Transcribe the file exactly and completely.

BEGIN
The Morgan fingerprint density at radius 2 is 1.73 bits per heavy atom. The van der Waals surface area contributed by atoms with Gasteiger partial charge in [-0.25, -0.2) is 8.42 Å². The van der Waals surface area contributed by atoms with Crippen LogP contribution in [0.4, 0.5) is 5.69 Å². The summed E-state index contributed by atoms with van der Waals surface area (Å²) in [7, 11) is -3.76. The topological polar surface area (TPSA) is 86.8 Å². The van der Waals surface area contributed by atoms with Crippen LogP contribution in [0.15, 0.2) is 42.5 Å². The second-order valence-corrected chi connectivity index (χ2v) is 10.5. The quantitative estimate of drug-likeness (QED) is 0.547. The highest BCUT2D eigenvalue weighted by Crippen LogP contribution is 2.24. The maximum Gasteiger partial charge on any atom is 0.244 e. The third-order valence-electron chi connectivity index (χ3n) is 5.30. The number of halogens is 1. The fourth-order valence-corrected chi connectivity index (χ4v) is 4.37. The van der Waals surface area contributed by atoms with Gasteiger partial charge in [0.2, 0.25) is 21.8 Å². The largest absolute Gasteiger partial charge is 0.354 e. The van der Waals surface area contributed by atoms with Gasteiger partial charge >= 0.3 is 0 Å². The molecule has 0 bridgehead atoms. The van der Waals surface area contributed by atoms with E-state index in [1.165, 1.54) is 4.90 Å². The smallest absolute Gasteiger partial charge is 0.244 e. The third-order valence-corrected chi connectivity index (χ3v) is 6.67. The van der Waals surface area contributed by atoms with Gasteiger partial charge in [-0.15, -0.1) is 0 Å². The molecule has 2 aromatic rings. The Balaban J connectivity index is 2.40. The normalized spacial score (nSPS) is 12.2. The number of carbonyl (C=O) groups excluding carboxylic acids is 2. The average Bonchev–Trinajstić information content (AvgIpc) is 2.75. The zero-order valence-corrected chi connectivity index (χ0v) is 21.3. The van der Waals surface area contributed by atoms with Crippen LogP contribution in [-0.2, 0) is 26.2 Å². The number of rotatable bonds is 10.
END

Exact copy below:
The Morgan fingerprint density at radius 2 is 1.73 bits per heavy atom. The van der Waals surface area contributed by atoms with Gasteiger partial charge in [-0.25, -0.2) is 8.42 Å². The van der Waals surface area contributed by atoms with Crippen LogP contribution in [0.4, 0.5) is 5.69 Å². The summed E-state index contributed by atoms with van der Waals surface area (Å²) in [7, 11) is -3.76. The topological polar surface area (TPSA) is 86.8 Å². The van der Waals surface area contributed by atoms with Crippen LogP contribution in [0.15, 0.2) is 42.5 Å². The second-order valence-corrected chi connectivity index (χ2v) is 10.5. The quantitative estimate of drug-likeness (QED) is 0.547. The highest BCUT2D eigenvalue weighted by Crippen LogP contribution is 2.24. The maximum Gasteiger partial charge on any atom is 0.244 e. The third-order valence-electron chi connectivity index (χ3n) is 5.30. The number of halogens is 1. The fourth-order valence-corrected chi connectivity index (χ4v) is 4.37. The van der Waals surface area contributed by atoms with Gasteiger partial charge in [0.2, 0.25) is 21.8 Å². The largest absolute Gasteiger partial charge is 0.354 e. The van der Waals surface area contributed by atoms with Gasteiger partial charge >= 0.3 is 0 Å². The molecule has 0 bridgehead atoms. The van der Waals surface area contributed by atoms with E-state index in [1.165, 1.54) is 4.90 Å². The smallest absolute Gasteiger partial charge is 0.244 e. The third-order valence-corrected chi connectivity index (χ3v) is 6.67. The van der Waals surface area contributed by atoms with Gasteiger partial charge in [-0.15, -0.1) is 0 Å². The molecule has 2 aromatic rings. The Balaban J connectivity index is 2.40. The normalized spacial score (nSPS) is 12.2. The number of carbonyl (C=O) groups excluding carboxylic acids is 2. The average Bonchev–Trinajstić information content (AvgIpc) is 2.75. The zero-order valence-corrected chi connectivity index (χ0v) is 21.3. The van der Waals surface area contributed by atoms with Crippen LogP contribution in [-0.2, 0) is 26.2 Å². The number of rotatable bonds is 10.